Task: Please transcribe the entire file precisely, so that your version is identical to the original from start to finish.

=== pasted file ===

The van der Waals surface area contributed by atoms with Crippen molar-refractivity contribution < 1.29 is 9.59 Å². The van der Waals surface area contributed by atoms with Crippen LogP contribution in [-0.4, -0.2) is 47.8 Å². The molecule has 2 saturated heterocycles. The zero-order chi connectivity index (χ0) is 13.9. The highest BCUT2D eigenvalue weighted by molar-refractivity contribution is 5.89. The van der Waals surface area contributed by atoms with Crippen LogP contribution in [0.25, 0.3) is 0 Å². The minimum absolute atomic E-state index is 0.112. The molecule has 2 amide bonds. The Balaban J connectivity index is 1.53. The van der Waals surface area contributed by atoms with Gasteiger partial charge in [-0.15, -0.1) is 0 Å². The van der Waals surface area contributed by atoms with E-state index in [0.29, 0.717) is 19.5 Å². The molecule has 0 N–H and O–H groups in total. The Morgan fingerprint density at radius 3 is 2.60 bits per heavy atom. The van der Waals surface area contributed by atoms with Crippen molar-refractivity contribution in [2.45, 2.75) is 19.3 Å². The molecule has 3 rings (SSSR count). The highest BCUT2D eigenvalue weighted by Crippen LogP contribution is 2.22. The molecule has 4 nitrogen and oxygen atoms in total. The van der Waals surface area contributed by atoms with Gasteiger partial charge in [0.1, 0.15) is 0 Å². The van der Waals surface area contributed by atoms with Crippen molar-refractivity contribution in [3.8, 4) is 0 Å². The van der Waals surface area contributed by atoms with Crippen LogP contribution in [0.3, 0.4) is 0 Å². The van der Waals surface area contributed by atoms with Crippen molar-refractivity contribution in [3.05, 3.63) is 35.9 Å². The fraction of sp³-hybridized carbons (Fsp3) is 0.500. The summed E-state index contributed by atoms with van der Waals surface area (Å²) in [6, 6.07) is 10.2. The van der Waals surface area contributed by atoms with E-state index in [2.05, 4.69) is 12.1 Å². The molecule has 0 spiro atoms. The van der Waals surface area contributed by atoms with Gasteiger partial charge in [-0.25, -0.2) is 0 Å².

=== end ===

The van der Waals surface area contributed by atoms with Crippen molar-refractivity contribution < 1.29 is 9.59 Å². The van der Waals surface area contributed by atoms with Crippen LogP contribution in [-0.4, -0.2) is 47.8 Å². The molecule has 2 saturated heterocycles. The zero-order chi connectivity index (χ0) is 13.9. The highest BCUT2D eigenvalue weighted by molar-refractivity contribution is 5.89. The van der Waals surface area contributed by atoms with Crippen LogP contribution in [0.25, 0.3) is 0 Å². The minimum absolute atomic E-state index is 0.112. The molecule has 2 amide bonds. The Balaban J connectivity index is 1.53. The van der Waals surface area contributed by atoms with Gasteiger partial charge in [-0.15, -0.1) is 0 Å². The van der Waals surface area contributed by atoms with E-state index in [0.29, 0.717) is 19.5 Å². The molecule has 0 N–H and O–H groups in total. The Morgan fingerprint density at radius 3 is 2.60 bits per heavy atom. The van der Waals surface area contributed by atoms with Crippen molar-refractivity contribution in [2.45, 2.75) is 19.3 Å². The molecule has 3 rings (SSSR count). The highest BCUT2D eigenvalue weighted by Crippen LogP contribution is 2.22. The molecule has 4 nitrogen and oxygen atoms in total. The van der Waals surface area contributed by atoms with Gasteiger partial charge in [0.1, 0.15) is 0 Å². The van der Waals surface area contributed by atoms with Crippen molar-refractivity contribution in [3.8, 4) is 0 Å². The van der Waals surface area contributed by atoms with Crippen LogP contribution in [0.3, 0.4) is 0 Å². The van der Waals surface area contributed by atoms with Crippen molar-refractivity contribution in [3.05, 3.63) is 35.9 Å². The fraction of sp³-hybridized carbons (Fsp3) is 0.500. The summed E-state index contributed by atoms with van der Waals surface area (Å²) in [6, 6.07) is 10.2. The van der Waals surface area contributed by atoms with E-state index in [2.05, 4.69) is 12.1 Å². The molecule has 0 spiro atoms. The van der Waals surface area contributed by atoms with Gasteiger partial charge in [-0.25, -0.2) is 0 Å².